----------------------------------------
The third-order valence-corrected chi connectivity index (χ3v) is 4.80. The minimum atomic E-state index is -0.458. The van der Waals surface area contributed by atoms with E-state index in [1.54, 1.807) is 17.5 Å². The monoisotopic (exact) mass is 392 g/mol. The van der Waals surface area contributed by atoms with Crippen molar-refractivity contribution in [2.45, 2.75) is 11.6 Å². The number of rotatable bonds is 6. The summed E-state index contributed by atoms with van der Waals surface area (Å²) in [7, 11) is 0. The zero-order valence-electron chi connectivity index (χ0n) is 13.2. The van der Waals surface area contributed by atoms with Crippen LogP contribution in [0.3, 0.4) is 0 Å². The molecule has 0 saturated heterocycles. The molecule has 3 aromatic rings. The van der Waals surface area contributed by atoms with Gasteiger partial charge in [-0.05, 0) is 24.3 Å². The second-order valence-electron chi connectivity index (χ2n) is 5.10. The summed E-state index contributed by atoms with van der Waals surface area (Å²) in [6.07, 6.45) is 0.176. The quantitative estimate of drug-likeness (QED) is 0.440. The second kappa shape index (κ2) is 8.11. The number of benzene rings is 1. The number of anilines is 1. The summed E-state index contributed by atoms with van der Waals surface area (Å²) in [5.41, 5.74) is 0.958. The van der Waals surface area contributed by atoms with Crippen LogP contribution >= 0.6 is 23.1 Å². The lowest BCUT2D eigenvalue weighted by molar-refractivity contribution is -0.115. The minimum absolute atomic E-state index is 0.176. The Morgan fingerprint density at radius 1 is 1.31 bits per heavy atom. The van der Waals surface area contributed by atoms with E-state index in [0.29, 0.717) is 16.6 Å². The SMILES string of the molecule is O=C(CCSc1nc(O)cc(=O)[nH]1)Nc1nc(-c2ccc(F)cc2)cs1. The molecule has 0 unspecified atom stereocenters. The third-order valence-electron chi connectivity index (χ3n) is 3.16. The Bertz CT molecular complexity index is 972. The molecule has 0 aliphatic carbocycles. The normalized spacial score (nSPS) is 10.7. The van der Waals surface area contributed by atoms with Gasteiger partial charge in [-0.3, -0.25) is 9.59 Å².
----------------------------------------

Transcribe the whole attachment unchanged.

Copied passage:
The third-order valence-corrected chi connectivity index (χ3v) is 4.80. The minimum atomic E-state index is -0.458. The van der Waals surface area contributed by atoms with E-state index in [1.54, 1.807) is 17.5 Å². The monoisotopic (exact) mass is 392 g/mol. The van der Waals surface area contributed by atoms with Crippen molar-refractivity contribution in [2.45, 2.75) is 11.6 Å². The number of rotatable bonds is 6. The summed E-state index contributed by atoms with van der Waals surface area (Å²) in [7, 11) is 0. The zero-order valence-electron chi connectivity index (χ0n) is 13.2. The van der Waals surface area contributed by atoms with Crippen LogP contribution in [0.3, 0.4) is 0 Å². The molecule has 0 saturated heterocycles. The molecule has 3 aromatic rings. The van der Waals surface area contributed by atoms with Gasteiger partial charge in [-0.05, 0) is 24.3 Å². The second-order valence-electron chi connectivity index (χ2n) is 5.10. The summed E-state index contributed by atoms with van der Waals surface area (Å²) in [6.07, 6.45) is 0.176. The quantitative estimate of drug-likeness (QED) is 0.440. The second kappa shape index (κ2) is 8.11. The number of benzene rings is 1. The number of anilines is 1. The summed E-state index contributed by atoms with van der Waals surface area (Å²) in [5.41, 5.74) is 0.958. The van der Waals surface area contributed by atoms with Crippen LogP contribution >= 0.6 is 23.1 Å². The lowest BCUT2D eigenvalue weighted by molar-refractivity contribution is -0.115. The minimum absolute atomic E-state index is 0.176. The Morgan fingerprint density at radius 1 is 1.31 bits per heavy atom. The van der Waals surface area contributed by atoms with E-state index in [0.29, 0.717) is 16.6 Å². The SMILES string of the molecule is O=C(CCSc1nc(O)cc(=O)[nH]1)Nc1nc(-c2ccc(F)cc2)cs1. The molecule has 0 unspecified atom stereocenters. The third-order valence-electron chi connectivity index (χ3n) is 3.16. The Bertz CT molecular complexity index is 972. The molecule has 0 aliphatic carbocycles. The normalized spacial score (nSPS) is 10.7. The van der Waals surface area contributed by atoms with Gasteiger partial charge in [-0.3, -0.25) is 9.59 Å².